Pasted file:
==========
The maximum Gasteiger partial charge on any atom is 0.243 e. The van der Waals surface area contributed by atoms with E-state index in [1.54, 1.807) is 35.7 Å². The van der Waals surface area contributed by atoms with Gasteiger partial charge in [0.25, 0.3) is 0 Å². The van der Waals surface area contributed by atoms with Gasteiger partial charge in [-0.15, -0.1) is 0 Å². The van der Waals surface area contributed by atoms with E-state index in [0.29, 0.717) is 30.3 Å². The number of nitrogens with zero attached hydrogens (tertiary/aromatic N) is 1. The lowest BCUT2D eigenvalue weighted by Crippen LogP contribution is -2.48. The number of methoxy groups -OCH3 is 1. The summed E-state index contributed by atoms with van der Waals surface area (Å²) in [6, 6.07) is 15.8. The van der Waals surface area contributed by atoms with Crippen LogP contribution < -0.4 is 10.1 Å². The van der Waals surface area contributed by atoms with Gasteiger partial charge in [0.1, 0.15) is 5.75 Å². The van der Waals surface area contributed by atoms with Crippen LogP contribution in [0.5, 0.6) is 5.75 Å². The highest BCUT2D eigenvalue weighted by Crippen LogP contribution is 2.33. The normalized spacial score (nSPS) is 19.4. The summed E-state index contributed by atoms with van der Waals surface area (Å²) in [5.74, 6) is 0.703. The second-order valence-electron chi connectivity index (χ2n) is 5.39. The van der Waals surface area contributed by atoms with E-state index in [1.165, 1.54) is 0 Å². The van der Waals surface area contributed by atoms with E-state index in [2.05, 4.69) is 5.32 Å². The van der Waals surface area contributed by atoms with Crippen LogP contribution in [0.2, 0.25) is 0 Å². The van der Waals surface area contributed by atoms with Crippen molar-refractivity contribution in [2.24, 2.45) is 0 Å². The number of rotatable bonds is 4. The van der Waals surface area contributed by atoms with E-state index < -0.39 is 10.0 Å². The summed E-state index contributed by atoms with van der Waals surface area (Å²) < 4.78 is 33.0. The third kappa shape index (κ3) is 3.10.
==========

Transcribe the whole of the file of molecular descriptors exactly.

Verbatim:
The maximum Gasteiger partial charge on any atom is 0.243 e. The van der Waals surface area contributed by atoms with E-state index in [1.54, 1.807) is 35.7 Å². The van der Waals surface area contributed by atoms with Gasteiger partial charge in [0.25, 0.3) is 0 Å². The van der Waals surface area contributed by atoms with Gasteiger partial charge in [-0.15, -0.1) is 0 Å². The van der Waals surface area contributed by atoms with E-state index in [0.29, 0.717) is 30.3 Å². The number of nitrogens with zero attached hydrogens (tertiary/aromatic N) is 1. The lowest BCUT2D eigenvalue weighted by Crippen LogP contribution is -2.48. The number of methoxy groups -OCH3 is 1. The summed E-state index contributed by atoms with van der Waals surface area (Å²) in [6, 6.07) is 15.8. The van der Waals surface area contributed by atoms with Crippen LogP contribution < -0.4 is 10.1 Å². The van der Waals surface area contributed by atoms with Gasteiger partial charge in [0.1, 0.15) is 5.75 Å². The van der Waals surface area contributed by atoms with Crippen LogP contribution in [0.5, 0.6) is 5.75 Å². The highest BCUT2D eigenvalue weighted by Crippen LogP contribution is 2.33. The normalized spacial score (nSPS) is 19.4. The summed E-state index contributed by atoms with van der Waals surface area (Å²) in [5.74, 6) is 0.703. The second-order valence-electron chi connectivity index (χ2n) is 5.39. The van der Waals surface area contributed by atoms with E-state index in [1.165, 1.54) is 0 Å². The van der Waals surface area contributed by atoms with E-state index in [2.05, 4.69) is 5.32 Å². The van der Waals surface area contributed by atoms with Crippen LogP contribution in [0.2, 0.25) is 0 Å². The van der Waals surface area contributed by atoms with Crippen molar-refractivity contribution in [2.24, 2.45) is 0 Å². The number of rotatable bonds is 4. The van der Waals surface area contributed by atoms with E-state index < -0.39 is 10.0 Å². The summed E-state index contributed by atoms with van der Waals surface area (Å²) < 4.78 is 33.0. The third kappa shape index (κ3) is 3.10.